Thailand, Malaysia and the Philippines will be adversely affected if crude-oil prices reach the critical level of US$130 per barrel this year, the United Nations Economic and Social Commission for Asia and the Pacific (Escap) says.
“Oil prices could reduce growth [in gross domestic product] by up to 1 per cent for some countries in 2011,” said Nagesh Kumar, Escap chief economist of macroeconomic policy and the development division, launching the Economic and Social Survey of Asia and the Pacific 2011.
Rising food and oil prices could plunge 42 million more people into poverty, joining the 19 million added last year, he warned.
The impact of oil prices on growth in the Asia-Pacific region is significant, because of the high energy intensity of production in the region.
In the baseline scenario of crude-oil prices of $105 per barrel and food prices rising 27 per cent, the GDP growth of developing countries in Asia-Pacific would be cut by 0.47 percentage point on average.
If Brent crude-oil prices were to increase to $130 per barrel, these countries would experience an even more adverse scenario, with output growth declining from the baseline by 0.47 percentage point, according to the survey.
“The countries most adversely affected in terms of inflationary impact would be Malaysia, the Philippines and Thailand,” warns the survey. In the baseline scenario, Thai economic growth would be reduced by half a percentage point, or 1.1 percentage points in the worst case. GDP growth in the Philippines would slow by 1.54 percentage points and in Malaysia by 0.91 point.
Escap forecasts that the Thai economy will expand 4.5 per cent this year, down from 7.8-per-cent growth last year.
If average crude-oil prices rose to $115 per barrel, this would cut the growth of developing economies by 0.64 percentage point and Thailand’s by 0.72 percentage point.
The report urges the Group of 20 nations to act decisively to moderate the volatility of oil and food prices.
This could include the G-20 regulating commodity markets to reduce speculation, as well as restricting the conversion of food into biofuels.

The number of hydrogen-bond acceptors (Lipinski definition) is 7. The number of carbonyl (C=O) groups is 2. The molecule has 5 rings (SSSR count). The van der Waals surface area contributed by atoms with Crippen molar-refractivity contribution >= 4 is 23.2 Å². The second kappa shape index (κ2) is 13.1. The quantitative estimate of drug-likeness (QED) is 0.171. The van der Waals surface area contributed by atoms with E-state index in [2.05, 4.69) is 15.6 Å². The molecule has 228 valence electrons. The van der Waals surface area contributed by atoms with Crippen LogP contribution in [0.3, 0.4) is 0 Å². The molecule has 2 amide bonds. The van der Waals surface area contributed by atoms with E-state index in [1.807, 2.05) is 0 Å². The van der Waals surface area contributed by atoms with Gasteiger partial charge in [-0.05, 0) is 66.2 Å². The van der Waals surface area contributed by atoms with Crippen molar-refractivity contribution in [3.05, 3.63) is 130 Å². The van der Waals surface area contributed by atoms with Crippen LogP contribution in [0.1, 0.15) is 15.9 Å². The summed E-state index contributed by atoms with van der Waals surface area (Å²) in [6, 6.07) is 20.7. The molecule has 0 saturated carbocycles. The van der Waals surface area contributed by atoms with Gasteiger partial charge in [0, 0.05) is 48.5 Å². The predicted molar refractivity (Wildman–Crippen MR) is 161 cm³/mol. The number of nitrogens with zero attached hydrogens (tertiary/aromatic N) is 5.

The oil-consumer cartel created recently by the G-20 may use oil reserves as a tool to pressure the Organisation of the Oil Producing Countries, Kumar said.
Oil-consumer countries usually use oil reserves when crude-oil prices shoot up.
The practice causes prices to fall, resulting in oil-price volatility. Opec does not like price volatility, so it is beneficial for both importing and exporting countries to negotiate to stabilise oil prices, Kumar said.
There is huge potential for regional cooperation in energy because of the large network of exporters and importers in the Asia-Pacific region, he said.
According to the report, between 1992 and 2008, demand for primary energy (mainly crude oil, natural gas and coal) from Escap economies rose from 36.7 per cent to 45.2 per cent of the global total. China, India, Japan and Russia were among the top five consumers, accounting for 71 per cent of Asia-Pacific consumption and 32 per cent of the world’s consumption.
The region’s largest exporter of primary energy is Russia (589 million tonnes of oil equivalent in 2008). Other important net exporters are Australia, Indonesia, Iran, Kazakhstan, Turkmenistan and Azerbaijan.
Source: The Nation